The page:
<< Back to the main Stories/poems page
By Mattie Lennon.
Forgetfulness seeps from within, cushioning thoughts of yesterday on whims of fancy.
Beginning images anew, filter through, tending them-selves with renewed energy.
Figuratively flying above thoughts on evening stars of enlightenment.
Sensing beautiful oasis's of once grand moments in time, falling asleep within their memories, reliving them once more before final horizons close their doors.
(RoseAnn V. Shawiak)
Can one ever really relive a memory or successfully re-capture a feeling? I think so, if only fleetingly and infrequently.
It was Christmas morning 1952. I was being let by the hand to early Mass in Lacken. Why did my mother have me by the hand since, in the words of Patrick Kavanagh, I was “six Christmases of age”? (What child of that age with my surname wouldn’t be chuffed with A Christmas Childhood, where the music of the poet’s . . . fathers, melodeon called the Lennons).
I was restrained because my mother considered me “wild”; although in later life I would always claim that I was an eejit but didn’t tick any of the boxes that would constitute “wild.”
Rural electrification was just arriving in the area but had not yet been switched on. Post- dawn it would be possible to see poles which had stood, complete with insulators, all summer, sentry-like and were now strung with high-tension cables. An ESB official, one Mr Heavy from Naas, had called to the school to complain about the number of insulators which had been the victim of stone-throwing. The schoolboys from Ballinastockan were the prime suspects. Not because they were more destructive than the rest of us but they were young marksmen with a stone or any small missile.
If you stood close to an ESB pole and looked up it appeared to be falling, an illusion caused by the rolling clouds. The term opto—kinetic movement would have meant very little to a young mind. Not every house opted for the “’lectric light”. This omission was mainly out of economic necessity and the “cups” on the chimney became somewhat of a status symbol. The switching-on ceremony would be performed in The Parish Hall, Valleymount, in January 1953. O’ Connor’s lorry would bring the Lacken schoolchildren across the parish for the ceremony, but since I was only in Infant’s class I wouldn’t be brought. For now the valley’s illumination was confined to candles in windows, some standing in hollowed out turnips and others in jam jars or paint tins filled with sand. Conversation on that pre-dawn morning was dominated by several fanciful theories about the forthcoming power. You shouldn’t ever touch a switch with a wet hand. The water out of an electric kettle could electrocute, or as one person pronounced it, “execute”, you. You couldn’t wash a light bulb. You could buy a flex in Woolworths for half a crown to bring the light into the cow-house.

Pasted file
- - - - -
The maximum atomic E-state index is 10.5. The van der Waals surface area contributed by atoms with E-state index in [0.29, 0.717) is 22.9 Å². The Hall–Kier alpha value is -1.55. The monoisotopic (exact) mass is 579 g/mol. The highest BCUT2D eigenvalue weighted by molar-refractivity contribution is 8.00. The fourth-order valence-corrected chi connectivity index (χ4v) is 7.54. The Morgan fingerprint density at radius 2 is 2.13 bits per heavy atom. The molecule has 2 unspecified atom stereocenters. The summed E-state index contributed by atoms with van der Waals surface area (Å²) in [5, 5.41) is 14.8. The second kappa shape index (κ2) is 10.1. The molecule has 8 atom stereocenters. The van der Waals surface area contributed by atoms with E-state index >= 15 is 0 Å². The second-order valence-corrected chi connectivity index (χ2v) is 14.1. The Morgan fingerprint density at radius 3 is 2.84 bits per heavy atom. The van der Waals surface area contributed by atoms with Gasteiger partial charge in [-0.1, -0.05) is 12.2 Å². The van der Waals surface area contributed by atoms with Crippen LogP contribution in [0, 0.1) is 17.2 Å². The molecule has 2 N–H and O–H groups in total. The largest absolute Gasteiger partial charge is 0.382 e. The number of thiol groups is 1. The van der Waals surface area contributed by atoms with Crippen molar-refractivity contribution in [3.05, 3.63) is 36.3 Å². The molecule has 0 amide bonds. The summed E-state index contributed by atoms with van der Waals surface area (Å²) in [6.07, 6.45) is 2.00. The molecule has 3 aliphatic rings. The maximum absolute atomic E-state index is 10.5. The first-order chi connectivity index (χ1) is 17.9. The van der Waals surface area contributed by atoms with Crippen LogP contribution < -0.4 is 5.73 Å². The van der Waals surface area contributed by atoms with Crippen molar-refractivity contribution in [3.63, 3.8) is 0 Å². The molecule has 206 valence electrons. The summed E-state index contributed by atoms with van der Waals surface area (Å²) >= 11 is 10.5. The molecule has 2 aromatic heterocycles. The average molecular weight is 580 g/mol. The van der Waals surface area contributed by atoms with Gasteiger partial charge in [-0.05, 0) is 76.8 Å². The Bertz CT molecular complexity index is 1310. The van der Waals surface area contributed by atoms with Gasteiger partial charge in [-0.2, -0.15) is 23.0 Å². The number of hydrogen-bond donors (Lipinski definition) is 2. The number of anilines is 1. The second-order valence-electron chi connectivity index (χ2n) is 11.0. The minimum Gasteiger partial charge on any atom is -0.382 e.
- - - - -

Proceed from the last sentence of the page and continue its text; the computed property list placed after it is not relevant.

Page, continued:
Every pole displayed the warning on a yellow background: “Danger. Keep away … It is dangerous to touch the electric wires. Beware of fallen wires.”
As the adult Mass-goers spoke of the well- dressed men in Ford vans who were travelling the district selling everything from irons, to kettles to Electric fires my fertile imagination ran riot.
Before the holidays the school Principal, Thomas Keane, had brought in an ESB meter and showed us how it would work, explaining how the wheel would spin to record how much current was used. I have always been as honest as hard times would allow but on that winter’s day sixty nine years ago I fell to wondering if said instrument could be “adapted”.
Christmas Day was on a Thursday that year and yet one of our group pointed out the fairly obvious, “Christmas day will be on Friday next year.” A woman answered (and I still don’t know if it was for my benefit), “I hope it won’t be on Friday the thirteenth.”
Would the feeling came over me that morning ever be repeated? Yes. On Saturday 29th September 1979 I was living in Blanchardstown and working as a Bus Conductor in Conyngham Road Garage. Pope John Paul 11 was arriving that day and it meant an early start for many of us.
As I drove down Knockmoroon Hill at 5 A.M. while the endless line of tail-lights ahead of me barely moved, it came back. That feeling. For a few brief moments I was no longer a thirty-three year old Russ-in-Urbe driving a Japanese car.
It was once again Christmas morning 1952.